Mashaba solar plant in Gwanda

In most parts of Africa, irrigation agriculture is performed with the use of fossil fuels or labour intensive technologies. In Zimbabwe, in Gwanda district, Matabeleland South province, farmers are using diesel powered combustion engines to drive pumps, whilst in Malawi, in Nsanje and Chikwawa districts, the Southern Region of Malawi farmers are using treadle pumps to irrigate their farms. The use of diesel is very expensive and also pollutes the environment and the air, whilst treadle pumps are laborious and need a lot of energy to operate, the total irrigated area is small due to the capacity of treadle pump.The technologies currently in use in Malawi and Zimbabwe present challenges for the communities.

Practical Action Southern Africa in Partnership with SNV Netherlands Development Organisation, Dabane Trust in Zimbabwe Hivos, Churches Action in Relief and Development (CARD) and Environment Africa in Malawi, will modernise agriculture irrigation through a four year Sustainable Energy for Rural Communities (SE4RC) project. The SE4RC project is an exciting initiative that has the potential to greatly improve the socio-economic status of the rural communities in the said two countries. This will go a long way in redressing the inequalities of rural energy access.

The SE4RC Project is being funded by the European Union with co-funding from GEF Small Grants Programme and The Opec Fund for International Development (OFID). With modern technology and new techniques, the SE4RC project is establishing solar powered decentralised mini grids in isolated rural communities in Zimbabwe and Malawi.200kw of electricity will be generated to support productive end use, powering schools and clinics and enabling at least 300,000 people to access energy services.

The overall objective of this project is to contribute to the attainment of the sustainable energy for all (SE4All) goal that aims to ensure universal access to modern energy services in rural areas.

Besides ensuring food security for the smallholder irrigation in the two countries, the solar energy will also benefit other sectors of the communities resulting in improved health, education facilities and entrepreneurship development. Focus will also be on productive end use of energy to improve the incomes of the target communities.

The project has established a solar powered decentralised mini grid in Gwanda, in Zimbabwe generating 99Kw.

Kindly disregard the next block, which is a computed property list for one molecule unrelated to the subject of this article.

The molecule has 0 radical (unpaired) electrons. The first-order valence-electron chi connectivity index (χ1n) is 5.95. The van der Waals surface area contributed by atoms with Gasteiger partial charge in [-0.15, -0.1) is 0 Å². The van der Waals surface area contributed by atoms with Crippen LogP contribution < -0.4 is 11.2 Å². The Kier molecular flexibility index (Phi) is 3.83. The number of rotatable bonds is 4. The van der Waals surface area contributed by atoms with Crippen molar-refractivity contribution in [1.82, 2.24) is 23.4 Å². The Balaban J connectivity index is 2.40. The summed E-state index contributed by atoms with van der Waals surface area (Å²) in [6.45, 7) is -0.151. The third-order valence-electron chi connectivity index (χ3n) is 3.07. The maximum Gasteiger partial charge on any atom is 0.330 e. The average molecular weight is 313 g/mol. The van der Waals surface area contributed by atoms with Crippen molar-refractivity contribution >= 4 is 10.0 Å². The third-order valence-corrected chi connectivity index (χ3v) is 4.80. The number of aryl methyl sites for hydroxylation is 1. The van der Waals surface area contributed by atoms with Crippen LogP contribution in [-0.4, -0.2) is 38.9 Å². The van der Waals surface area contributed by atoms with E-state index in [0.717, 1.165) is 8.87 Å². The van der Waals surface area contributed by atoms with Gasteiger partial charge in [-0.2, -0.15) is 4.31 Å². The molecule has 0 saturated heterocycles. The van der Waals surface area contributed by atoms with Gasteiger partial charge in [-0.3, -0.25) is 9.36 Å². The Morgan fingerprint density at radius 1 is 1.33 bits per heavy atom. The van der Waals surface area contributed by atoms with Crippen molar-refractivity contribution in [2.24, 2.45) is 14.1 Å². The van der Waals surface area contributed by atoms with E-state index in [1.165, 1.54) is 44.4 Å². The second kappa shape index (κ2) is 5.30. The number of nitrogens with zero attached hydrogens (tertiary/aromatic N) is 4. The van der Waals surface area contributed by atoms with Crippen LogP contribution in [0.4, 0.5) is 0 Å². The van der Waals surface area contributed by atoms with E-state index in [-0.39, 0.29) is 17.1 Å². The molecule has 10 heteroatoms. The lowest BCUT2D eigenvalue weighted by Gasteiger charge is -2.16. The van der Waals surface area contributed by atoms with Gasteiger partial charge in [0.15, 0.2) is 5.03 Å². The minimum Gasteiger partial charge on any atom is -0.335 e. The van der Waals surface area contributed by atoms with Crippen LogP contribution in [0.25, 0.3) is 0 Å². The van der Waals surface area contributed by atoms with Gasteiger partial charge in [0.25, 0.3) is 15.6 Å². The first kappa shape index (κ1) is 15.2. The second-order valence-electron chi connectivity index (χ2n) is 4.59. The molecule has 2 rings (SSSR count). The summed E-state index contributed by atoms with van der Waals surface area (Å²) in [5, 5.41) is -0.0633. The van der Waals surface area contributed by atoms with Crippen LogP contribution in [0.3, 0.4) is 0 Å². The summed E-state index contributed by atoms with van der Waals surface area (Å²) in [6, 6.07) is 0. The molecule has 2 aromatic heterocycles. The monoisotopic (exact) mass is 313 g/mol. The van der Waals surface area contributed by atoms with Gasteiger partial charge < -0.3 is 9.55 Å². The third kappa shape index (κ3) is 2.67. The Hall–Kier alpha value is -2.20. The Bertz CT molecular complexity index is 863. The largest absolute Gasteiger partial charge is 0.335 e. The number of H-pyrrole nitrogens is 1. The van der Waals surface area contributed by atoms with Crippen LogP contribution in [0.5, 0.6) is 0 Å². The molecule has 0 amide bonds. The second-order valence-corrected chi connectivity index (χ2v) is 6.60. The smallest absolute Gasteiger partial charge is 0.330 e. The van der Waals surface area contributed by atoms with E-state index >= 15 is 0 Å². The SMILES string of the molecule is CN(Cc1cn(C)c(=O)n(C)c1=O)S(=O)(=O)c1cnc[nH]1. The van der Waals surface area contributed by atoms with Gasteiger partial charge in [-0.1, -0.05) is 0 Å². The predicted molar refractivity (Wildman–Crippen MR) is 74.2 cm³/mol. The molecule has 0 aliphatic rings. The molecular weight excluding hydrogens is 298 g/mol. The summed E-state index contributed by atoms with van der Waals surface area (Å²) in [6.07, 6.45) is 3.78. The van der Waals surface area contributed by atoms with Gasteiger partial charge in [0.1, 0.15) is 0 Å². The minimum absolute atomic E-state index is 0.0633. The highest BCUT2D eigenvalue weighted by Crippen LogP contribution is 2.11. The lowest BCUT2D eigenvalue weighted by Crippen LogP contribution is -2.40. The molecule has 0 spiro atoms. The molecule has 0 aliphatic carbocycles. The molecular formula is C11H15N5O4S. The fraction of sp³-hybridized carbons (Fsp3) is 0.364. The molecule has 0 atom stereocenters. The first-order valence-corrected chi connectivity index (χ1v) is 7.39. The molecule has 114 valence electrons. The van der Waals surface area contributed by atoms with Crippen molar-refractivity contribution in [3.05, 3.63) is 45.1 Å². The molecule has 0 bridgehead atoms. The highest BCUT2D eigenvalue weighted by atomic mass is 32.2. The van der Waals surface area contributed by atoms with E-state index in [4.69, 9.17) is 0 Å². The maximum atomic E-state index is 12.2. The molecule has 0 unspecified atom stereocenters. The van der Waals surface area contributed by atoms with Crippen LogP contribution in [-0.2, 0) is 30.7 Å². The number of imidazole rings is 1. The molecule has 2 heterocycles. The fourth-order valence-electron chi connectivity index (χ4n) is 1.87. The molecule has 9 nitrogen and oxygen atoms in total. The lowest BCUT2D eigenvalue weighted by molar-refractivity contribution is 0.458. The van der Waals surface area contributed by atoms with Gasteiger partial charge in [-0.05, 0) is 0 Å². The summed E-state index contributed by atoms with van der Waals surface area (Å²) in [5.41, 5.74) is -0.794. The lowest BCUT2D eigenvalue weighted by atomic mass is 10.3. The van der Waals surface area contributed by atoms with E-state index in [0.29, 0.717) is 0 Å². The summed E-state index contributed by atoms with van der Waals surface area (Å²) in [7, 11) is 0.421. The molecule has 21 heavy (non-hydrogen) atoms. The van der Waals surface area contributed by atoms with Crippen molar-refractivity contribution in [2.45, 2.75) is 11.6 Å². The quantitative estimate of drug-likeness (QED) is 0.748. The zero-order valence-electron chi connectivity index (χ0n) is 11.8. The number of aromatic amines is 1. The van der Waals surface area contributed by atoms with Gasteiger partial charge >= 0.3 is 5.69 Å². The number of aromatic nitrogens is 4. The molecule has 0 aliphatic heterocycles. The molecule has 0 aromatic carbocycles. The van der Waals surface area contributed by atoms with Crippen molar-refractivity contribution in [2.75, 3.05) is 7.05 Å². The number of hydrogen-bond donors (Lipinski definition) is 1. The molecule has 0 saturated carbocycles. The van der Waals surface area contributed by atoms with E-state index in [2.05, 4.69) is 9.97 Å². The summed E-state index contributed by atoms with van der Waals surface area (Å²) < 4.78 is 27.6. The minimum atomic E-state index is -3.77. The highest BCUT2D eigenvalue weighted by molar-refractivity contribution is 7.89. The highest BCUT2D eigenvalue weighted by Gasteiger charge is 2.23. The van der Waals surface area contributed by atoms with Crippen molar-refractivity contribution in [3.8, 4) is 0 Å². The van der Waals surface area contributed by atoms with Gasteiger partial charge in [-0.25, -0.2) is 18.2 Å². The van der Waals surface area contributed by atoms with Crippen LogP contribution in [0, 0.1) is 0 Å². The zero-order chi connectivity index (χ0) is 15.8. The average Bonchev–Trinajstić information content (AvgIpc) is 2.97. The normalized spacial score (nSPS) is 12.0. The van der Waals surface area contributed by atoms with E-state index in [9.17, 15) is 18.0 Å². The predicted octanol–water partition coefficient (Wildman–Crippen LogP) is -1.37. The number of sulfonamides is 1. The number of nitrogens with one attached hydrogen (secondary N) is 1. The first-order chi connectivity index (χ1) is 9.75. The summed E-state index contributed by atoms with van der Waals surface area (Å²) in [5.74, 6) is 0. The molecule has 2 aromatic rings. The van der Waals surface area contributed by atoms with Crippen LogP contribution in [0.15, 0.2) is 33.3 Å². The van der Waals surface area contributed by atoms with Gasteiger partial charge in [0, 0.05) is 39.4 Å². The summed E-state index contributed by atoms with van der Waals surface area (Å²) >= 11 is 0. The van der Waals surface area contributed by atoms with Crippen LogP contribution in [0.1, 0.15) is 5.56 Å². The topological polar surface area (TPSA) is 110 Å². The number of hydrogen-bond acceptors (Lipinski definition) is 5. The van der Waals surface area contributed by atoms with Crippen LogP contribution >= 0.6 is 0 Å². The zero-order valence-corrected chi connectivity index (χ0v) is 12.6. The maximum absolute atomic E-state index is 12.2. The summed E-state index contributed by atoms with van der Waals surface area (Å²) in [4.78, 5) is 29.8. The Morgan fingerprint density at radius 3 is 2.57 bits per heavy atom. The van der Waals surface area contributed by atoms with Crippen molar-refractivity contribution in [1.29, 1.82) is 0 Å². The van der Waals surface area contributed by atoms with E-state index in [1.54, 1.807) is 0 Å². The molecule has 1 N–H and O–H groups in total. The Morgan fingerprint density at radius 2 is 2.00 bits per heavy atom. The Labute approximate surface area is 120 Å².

The communities contributed labour whilst the contractors focused on the technical aspects but also building the capacities of selected community members to ensure sustainability. Trained community members will be able to manage the power station and undertake regular maintenance of the systems. At least 19 small local entrepreneurs will have have the opportunity to invest in energy service centres (small energy kiosks for example battery charging,small shops,study centers-internet cafes).

In Malawi, another solar mini grid will be established in Nsanje at Nyamvuwu and Chimombo and in Chikwawa at Mwalija and Nazoro expected to generate generate120Kw. A total of 20,000 people in Malawi and 10,000 people in Zimbabwe are expected to benefit from accessing renewable energy services. As a sustainability measure, the project will build capacities of the communities on areas such as operations and maintenance of the solar pumping system. The same communities are also to be trained on Participatory Market Systems Analysis and Transformational Leadership. The trainings will ensure the schemes are run as businesses for financial viability by people with leadership skills as well as technical capacity which consequently contribute to the sustainability of the project.

The project will demonstrate a case for public-private partnerships in delivering energy access, whilst contributing to an enabling environment for the establishment of off grid systems in Zimbabwe and Malawi through a series of government engagements.

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